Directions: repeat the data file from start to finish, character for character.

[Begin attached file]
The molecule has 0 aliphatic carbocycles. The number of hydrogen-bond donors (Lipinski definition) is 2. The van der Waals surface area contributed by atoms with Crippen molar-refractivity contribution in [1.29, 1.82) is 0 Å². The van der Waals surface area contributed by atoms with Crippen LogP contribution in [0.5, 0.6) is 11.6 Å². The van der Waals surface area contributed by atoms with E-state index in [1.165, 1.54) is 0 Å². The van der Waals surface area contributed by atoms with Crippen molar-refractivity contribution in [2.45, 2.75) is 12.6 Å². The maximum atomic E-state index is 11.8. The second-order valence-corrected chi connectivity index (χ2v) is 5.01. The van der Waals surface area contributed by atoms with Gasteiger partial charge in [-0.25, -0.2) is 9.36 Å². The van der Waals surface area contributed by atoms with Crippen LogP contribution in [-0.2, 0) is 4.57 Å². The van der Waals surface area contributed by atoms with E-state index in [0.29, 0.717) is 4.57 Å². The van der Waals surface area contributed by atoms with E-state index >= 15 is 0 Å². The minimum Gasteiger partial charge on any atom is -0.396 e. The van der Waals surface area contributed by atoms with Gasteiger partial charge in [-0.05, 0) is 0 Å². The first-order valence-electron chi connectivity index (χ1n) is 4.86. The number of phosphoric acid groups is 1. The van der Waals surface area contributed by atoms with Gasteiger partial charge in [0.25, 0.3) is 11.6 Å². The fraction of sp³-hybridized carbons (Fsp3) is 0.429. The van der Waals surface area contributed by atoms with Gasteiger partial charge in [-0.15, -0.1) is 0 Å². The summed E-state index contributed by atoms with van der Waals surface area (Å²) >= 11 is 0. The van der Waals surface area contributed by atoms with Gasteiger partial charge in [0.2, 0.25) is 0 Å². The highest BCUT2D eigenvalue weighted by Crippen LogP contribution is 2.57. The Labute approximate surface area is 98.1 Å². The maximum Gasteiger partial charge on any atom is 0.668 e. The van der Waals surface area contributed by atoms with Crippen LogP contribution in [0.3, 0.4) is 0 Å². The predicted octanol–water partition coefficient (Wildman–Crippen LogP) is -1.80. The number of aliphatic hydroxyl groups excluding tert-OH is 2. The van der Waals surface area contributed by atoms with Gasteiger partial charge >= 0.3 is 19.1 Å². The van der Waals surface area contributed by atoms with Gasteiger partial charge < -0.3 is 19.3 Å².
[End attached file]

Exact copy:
The molecule has 0 aliphatic carbocycles. The number of hydrogen-bond donors (Lipinski definition) is 2. The van der Waals surface area contributed by atoms with Crippen molar-refractivity contribution in [1.29, 1.82) is 0 Å². The van der Waals surface area contributed by atoms with Crippen LogP contribution in [0.5, 0.6) is 11.6 Å². The van der Waals surface area contributed by atoms with E-state index in [1.165, 1.54) is 0 Å². The van der Waals surface area contributed by atoms with Crippen molar-refractivity contribution in [2.45, 2.75) is 12.6 Å². The maximum atomic E-state index is 11.8. The second-order valence-corrected chi connectivity index (χ2v) is 5.01. The van der Waals surface area contributed by atoms with Gasteiger partial charge in [-0.25, -0.2) is 9.36 Å². The van der Waals surface area contributed by atoms with Crippen LogP contribution in [-0.2, 0) is 4.57 Å². The van der Waals surface area contributed by atoms with E-state index in [0.29, 0.717) is 4.57 Å². The van der Waals surface area contributed by atoms with E-state index >= 15 is 0 Å². The minimum Gasteiger partial charge on any atom is -0.396 e. The van der Waals surface area contributed by atoms with Gasteiger partial charge in [-0.05, 0) is 0 Å². The first-order valence-electron chi connectivity index (χ1n) is 4.86. The number of phosphoric acid groups is 1. The van der Waals surface area contributed by atoms with Gasteiger partial charge in [0.25, 0.3) is 11.6 Å². The fraction of sp³-hybridized carbons (Fsp3) is 0.429. The van der Waals surface area contributed by atoms with Gasteiger partial charge in [-0.15, -0.1) is 0 Å². The summed E-state index contributed by atoms with van der Waals surface area (Å²) >= 11 is 0. The van der Waals surface area contributed by atoms with Gasteiger partial charge in [0.2, 0.25) is 0 Å². The highest BCUT2D eigenvalue weighted by Crippen LogP contribution is 2.57. The Labute approximate surface area is 98.1 Å². The maximum Gasteiger partial charge on any atom is 0.668 e. The van der Waals surface area contributed by atoms with Crippen LogP contribution in [0.3, 0.4) is 0 Å². The predicted octanol–water partition coefficient (Wildman–Crippen LogP) is -1.80. The number of aliphatic hydroxyl groups excluding tert-OH is 2. The van der Waals surface area contributed by atoms with Gasteiger partial charge >= 0.3 is 19.1 Å². The van der Waals surface area contributed by atoms with Gasteiger partial charge < -0.3 is 19.3 Å².